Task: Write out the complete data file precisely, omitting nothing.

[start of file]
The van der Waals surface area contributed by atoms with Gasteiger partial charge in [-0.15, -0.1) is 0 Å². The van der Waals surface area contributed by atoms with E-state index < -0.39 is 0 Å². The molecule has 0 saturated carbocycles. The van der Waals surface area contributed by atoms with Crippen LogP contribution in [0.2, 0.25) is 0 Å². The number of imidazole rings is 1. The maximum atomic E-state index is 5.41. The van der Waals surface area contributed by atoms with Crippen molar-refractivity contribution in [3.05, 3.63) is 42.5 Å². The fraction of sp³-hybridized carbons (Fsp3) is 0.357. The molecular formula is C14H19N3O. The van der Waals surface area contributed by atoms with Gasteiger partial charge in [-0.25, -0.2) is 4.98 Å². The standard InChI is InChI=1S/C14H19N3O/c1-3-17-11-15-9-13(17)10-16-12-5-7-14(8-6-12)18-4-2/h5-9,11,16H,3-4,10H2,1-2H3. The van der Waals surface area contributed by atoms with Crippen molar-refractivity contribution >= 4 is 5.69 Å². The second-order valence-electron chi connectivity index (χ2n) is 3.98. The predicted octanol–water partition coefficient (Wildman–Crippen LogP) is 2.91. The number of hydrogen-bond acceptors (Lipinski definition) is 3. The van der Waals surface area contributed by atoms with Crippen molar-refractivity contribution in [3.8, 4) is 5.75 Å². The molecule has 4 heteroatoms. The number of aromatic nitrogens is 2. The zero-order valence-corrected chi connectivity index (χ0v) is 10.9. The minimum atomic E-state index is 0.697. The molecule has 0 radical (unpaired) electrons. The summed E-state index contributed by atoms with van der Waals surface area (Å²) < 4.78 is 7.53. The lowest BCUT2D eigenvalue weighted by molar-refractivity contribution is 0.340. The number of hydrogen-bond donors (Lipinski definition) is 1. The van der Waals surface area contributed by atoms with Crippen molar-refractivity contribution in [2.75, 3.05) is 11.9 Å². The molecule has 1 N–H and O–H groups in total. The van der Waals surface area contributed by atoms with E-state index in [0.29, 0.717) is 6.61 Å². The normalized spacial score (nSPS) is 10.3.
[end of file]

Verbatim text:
The van der Waals surface area contributed by atoms with Gasteiger partial charge in [-0.15, -0.1) is 0 Å². The van der Waals surface area contributed by atoms with E-state index < -0.39 is 0 Å². The molecule has 0 saturated carbocycles. The van der Waals surface area contributed by atoms with Crippen LogP contribution in [0.2, 0.25) is 0 Å². The number of imidazole rings is 1. The maximum atomic E-state index is 5.41. The van der Waals surface area contributed by atoms with Crippen molar-refractivity contribution in [3.05, 3.63) is 42.5 Å². The fraction of sp³-hybridized carbons (Fsp3) is 0.357. The molecular formula is C14H19N3O. The van der Waals surface area contributed by atoms with Gasteiger partial charge in [-0.25, -0.2) is 4.98 Å². The standard InChI is InChI=1S/C14H19N3O/c1-3-17-11-15-9-13(17)10-16-12-5-7-14(8-6-12)18-4-2/h5-9,11,16H,3-4,10H2,1-2H3. The van der Waals surface area contributed by atoms with Crippen molar-refractivity contribution >= 4 is 5.69 Å². The second-order valence-electron chi connectivity index (χ2n) is 3.98. The predicted octanol–water partition coefficient (Wildman–Crippen LogP) is 2.91. The number of hydrogen-bond acceptors (Lipinski definition) is 3. The van der Waals surface area contributed by atoms with Crippen molar-refractivity contribution in [3.8, 4) is 5.75 Å². The molecule has 4 heteroatoms. The number of aromatic nitrogens is 2. The zero-order valence-corrected chi connectivity index (χ0v) is 10.9. The minimum atomic E-state index is 0.697. The molecule has 0 radical (unpaired) electrons. The summed E-state index contributed by atoms with van der Waals surface area (Å²) < 4.78 is 7.53. The lowest BCUT2D eigenvalue weighted by molar-refractivity contribution is 0.340. The number of hydrogen-bond donors (Lipinski definition) is 1. The van der Waals surface area contributed by atoms with Crippen molar-refractivity contribution in [2.75, 3.05) is 11.9 Å². The molecule has 1 N–H and O–H groups in total. The van der Waals surface area contributed by atoms with E-state index in [0.29, 0.717) is 6.61 Å². The normalized spacial score (nSPS) is 10.3.